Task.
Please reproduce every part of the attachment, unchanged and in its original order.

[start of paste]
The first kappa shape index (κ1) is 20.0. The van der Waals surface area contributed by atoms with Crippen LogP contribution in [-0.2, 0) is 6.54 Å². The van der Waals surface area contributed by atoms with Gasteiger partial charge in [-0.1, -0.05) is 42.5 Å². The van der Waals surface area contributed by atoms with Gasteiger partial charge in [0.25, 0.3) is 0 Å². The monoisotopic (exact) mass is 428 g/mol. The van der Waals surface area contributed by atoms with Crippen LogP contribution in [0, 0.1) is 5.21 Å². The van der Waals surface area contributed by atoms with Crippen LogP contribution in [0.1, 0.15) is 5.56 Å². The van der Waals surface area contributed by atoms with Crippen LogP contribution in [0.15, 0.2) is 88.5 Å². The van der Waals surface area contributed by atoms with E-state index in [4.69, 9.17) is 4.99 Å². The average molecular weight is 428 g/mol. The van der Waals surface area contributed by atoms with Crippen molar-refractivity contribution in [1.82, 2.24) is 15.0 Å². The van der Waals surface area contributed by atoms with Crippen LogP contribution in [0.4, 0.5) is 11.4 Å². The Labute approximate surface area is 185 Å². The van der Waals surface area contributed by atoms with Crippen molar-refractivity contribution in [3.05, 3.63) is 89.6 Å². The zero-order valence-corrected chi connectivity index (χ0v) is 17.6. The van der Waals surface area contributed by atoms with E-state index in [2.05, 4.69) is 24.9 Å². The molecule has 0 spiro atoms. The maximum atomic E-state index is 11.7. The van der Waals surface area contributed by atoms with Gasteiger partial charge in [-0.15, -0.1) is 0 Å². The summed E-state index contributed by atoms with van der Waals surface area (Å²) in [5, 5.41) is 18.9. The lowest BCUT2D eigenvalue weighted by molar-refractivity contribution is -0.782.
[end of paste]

The first kappa shape index (κ1) is 20.0. The van der Waals surface area contributed by atoms with Crippen LogP contribution in [-0.2, 0) is 6.54 Å². The van der Waals surface area contributed by atoms with Gasteiger partial charge in [-0.1, -0.05) is 42.5 Å². The van der Waals surface area contributed by atoms with Gasteiger partial charge in [0.25, 0.3) is 0 Å². The monoisotopic (exact) mass is 428 g/mol. The van der Waals surface area contributed by atoms with Crippen LogP contribution in [0, 0.1) is 5.21 Å². The van der Waals surface area contributed by atoms with Crippen LogP contribution in [0.1, 0.15) is 5.56 Å². The van der Waals surface area contributed by atoms with Crippen LogP contribution in [0.15, 0.2) is 88.5 Å². The van der Waals surface area contributed by atoms with E-state index in [4.69, 9.17) is 4.99 Å². The average molecular weight is 428 g/mol. The van der Waals surface area contributed by atoms with Crippen molar-refractivity contribution in [1.82, 2.24) is 15.0 Å². The van der Waals surface area contributed by atoms with Crippen LogP contribution in [0.4, 0.5) is 11.4 Å². The Labute approximate surface area is 185 Å². The van der Waals surface area contributed by atoms with Crippen molar-refractivity contribution in [3.05, 3.63) is 89.6 Å². The zero-order valence-corrected chi connectivity index (χ0v) is 17.6. The van der Waals surface area contributed by atoms with E-state index in [2.05, 4.69) is 24.9 Å². The molecule has 0 spiro atoms. The maximum atomic E-state index is 11.7. The van der Waals surface area contributed by atoms with Gasteiger partial charge in [-0.15, -0.1) is 0 Å². The summed E-state index contributed by atoms with van der Waals surface area (Å²) in [5, 5.41) is 18.9. The lowest BCUT2D eigenvalue weighted by molar-refractivity contribution is -0.782.